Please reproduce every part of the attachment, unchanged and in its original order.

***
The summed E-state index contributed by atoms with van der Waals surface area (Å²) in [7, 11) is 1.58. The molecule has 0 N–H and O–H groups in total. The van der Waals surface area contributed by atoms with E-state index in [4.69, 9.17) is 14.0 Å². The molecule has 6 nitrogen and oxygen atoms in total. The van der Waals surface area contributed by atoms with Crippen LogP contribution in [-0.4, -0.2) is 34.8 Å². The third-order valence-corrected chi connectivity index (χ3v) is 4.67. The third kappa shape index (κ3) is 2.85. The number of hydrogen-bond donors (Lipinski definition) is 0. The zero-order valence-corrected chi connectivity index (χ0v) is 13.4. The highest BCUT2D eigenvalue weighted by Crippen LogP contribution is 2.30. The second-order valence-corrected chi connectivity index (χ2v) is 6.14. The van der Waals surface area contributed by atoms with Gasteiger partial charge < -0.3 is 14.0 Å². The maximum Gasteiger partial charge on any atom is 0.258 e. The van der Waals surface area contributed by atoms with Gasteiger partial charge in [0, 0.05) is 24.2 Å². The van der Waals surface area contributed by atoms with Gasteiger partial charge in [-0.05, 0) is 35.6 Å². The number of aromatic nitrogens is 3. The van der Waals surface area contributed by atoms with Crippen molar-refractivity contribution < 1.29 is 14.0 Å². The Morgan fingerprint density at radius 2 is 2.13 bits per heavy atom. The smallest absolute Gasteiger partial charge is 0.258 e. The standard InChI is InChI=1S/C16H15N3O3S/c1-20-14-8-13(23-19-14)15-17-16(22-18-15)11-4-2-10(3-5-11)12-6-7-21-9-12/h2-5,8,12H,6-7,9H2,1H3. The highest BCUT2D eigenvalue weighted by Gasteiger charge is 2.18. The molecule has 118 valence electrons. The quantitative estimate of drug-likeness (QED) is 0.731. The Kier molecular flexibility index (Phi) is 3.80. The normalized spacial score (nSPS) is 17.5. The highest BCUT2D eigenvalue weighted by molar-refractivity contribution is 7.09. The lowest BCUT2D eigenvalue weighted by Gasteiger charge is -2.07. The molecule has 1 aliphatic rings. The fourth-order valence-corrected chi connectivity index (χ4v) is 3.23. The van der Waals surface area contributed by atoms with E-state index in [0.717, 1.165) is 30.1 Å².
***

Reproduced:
The summed E-state index contributed by atoms with van der Waals surface area (Å²) in [7, 11) is 1.58. The molecule has 0 N–H and O–H groups in total. The van der Waals surface area contributed by atoms with E-state index in [4.69, 9.17) is 14.0 Å². The molecule has 6 nitrogen and oxygen atoms in total. The van der Waals surface area contributed by atoms with Crippen LogP contribution in [-0.4, -0.2) is 34.8 Å². The third-order valence-corrected chi connectivity index (χ3v) is 4.67. The third kappa shape index (κ3) is 2.85. The number of hydrogen-bond donors (Lipinski definition) is 0. The zero-order valence-corrected chi connectivity index (χ0v) is 13.4. The highest BCUT2D eigenvalue weighted by Crippen LogP contribution is 2.30. The second-order valence-corrected chi connectivity index (χ2v) is 6.14. The van der Waals surface area contributed by atoms with Gasteiger partial charge < -0.3 is 14.0 Å². The maximum Gasteiger partial charge on any atom is 0.258 e. The van der Waals surface area contributed by atoms with Gasteiger partial charge in [0, 0.05) is 24.2 Å². The van der Waals surface area contributed by atoms with Gasteiger partial charge in [-0.05, 0) is 35.6 Å². The number of aromatic nitrogens is 3. The van der Waals surface area contributed by atoms with Crippen molar-refractivity contribution < 1.29 is 14.0 Å². The Morgan fingerprint density at radius 2 is 2.13 bits per heavy atom. The smallest absolute Gasteiger partial charge is 0.258 e. The standard InChI is InChI=1S/C16H15N3O3S/c1-20-14-8-13(23-19-14)15-17-16(22-18-15)11-4-2-10(3-5-11)12-6-7-21-9-12/h2-5,8,12H,6-7,9H2,1H3. The highest BCUT2D eigenvalue weighted by Gasteiger charge is 2.18. The molecule has 118 valence electrons. The quantitative estimate of drug-likeness (QED) is 0.731. The Kier molecular flexibility index (Phi) is 3.80. The normalized spacial score (nSPS) is 17.5. The highest BCUT2D eigenvalue weighted by molar-refractivity contribution is 7.09. The lowest BCUT2D eigenvalue weighted by Gasteiger charge is -2.07. The molecule has 1 aliphatic rings. The fourth-order valence-corrected chi connectivity index (χ4v) is 3.23. The van der Waals surface area contributed by atoms with E-state index in [0.717, 1.165) is 30.1 Å².